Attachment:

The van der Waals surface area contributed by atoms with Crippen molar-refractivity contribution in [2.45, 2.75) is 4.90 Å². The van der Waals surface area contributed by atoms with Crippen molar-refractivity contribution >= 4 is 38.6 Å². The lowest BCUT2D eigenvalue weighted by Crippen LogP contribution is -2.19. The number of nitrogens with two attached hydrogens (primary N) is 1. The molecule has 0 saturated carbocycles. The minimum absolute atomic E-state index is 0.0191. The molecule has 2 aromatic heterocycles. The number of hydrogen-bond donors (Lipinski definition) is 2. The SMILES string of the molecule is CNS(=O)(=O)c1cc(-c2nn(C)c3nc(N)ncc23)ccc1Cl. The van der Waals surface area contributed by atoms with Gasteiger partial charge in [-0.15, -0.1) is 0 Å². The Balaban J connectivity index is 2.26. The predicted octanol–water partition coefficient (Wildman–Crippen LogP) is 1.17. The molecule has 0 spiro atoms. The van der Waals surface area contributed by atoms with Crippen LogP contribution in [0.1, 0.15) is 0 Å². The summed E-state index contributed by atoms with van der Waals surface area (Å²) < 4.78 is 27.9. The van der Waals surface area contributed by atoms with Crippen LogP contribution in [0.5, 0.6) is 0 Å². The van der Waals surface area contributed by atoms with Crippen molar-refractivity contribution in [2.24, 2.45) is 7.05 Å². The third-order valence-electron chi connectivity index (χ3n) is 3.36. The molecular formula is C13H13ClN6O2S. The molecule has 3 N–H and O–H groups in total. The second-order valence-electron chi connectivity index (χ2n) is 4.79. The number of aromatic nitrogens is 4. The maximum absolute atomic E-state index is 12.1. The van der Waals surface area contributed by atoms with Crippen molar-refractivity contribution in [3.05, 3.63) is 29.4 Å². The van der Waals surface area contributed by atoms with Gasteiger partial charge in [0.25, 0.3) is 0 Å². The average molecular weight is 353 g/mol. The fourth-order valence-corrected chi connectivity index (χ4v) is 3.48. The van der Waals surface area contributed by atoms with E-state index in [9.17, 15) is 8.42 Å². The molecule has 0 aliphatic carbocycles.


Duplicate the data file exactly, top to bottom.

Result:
The van der Waals surface area contributed by atoms with Crippen molar-refractivity contribution in [2.45, 2.75) is 4.90 Å². The van der Waals surface area contributed by atoms with Crippen molar-refractivity contribution >= 4 is 38.6 Å². The lowest BCUT2D eigenvalue weighted by Crippen LogP contribution is -2.19. The number of nitrogens with two attached hydrogens (primary N) is 1. The molecule has 0 saturated carbocycles. The minimum absolute atomic E-state index is 0.0191. The molecule has 2 aromatic heterocycles. The number of hydrogen-bond donors (Lipinski definition) is 2. The SMILES string of the molecule is CNS(=O)(=O)c1cc(-c2nn(C)c3nc(N)ncc23)ccc1Cl. The van der Waals surface area contributed by atoms with Gasteiger partial charge in [-0.15, -0.1) is 0 Å². The Balaban J connectivity index is 2.26. The predicted octanol–water partition coefficient (Wildman–Crippen LogP) is 1.17. The molecule has 0 spiro atoms. The van der Waals surface area contributed by atoms with Crippen LogP contribution in [0.1, 0.15) is 0 Å². The summed E-state index contributed by atoms with van der Waals surface area (Å²) < 4.78 is 27.9. The van der Waals surface area contributed by atoms with Crippen LogP contribution in [0.5, 0.6) is 0 Å². The van der Waals surface area contributed by atoms with Crippen molar-refractivity contribution in [2.24, 2.45) is 7.05 Å². The third-order valence-electron chi connectivity index (χ3n) is 3.36. The molecular formula is C13H13ClN6O2S. The molecule has 3 N–H and O–H groups in total. The second-order valence-electron chi connectivity index (χ2n) is 4.79. The number of aromatic nitrogens is 4. The maximum absolute atomic E-state index is 12.1. The van der Waals surface area contributed by atoms with Crippen molar-refractivity contribution in [3.05, 3.63) is 29.4 Å². The van der Waals surface area contributed by atoms with Gasteiger partial charge in [0.25, 0.3) is 0 Å². The average molecular weight is 353 g/mol. The fourth-order valence-corrected chi connectivity index (χ4v) is 3.48. The van der Waals surface area contributed by atoms with E-state index in [9.17, 15) is 8.42 Å². The molecule has 0 aliphatic carbocycles.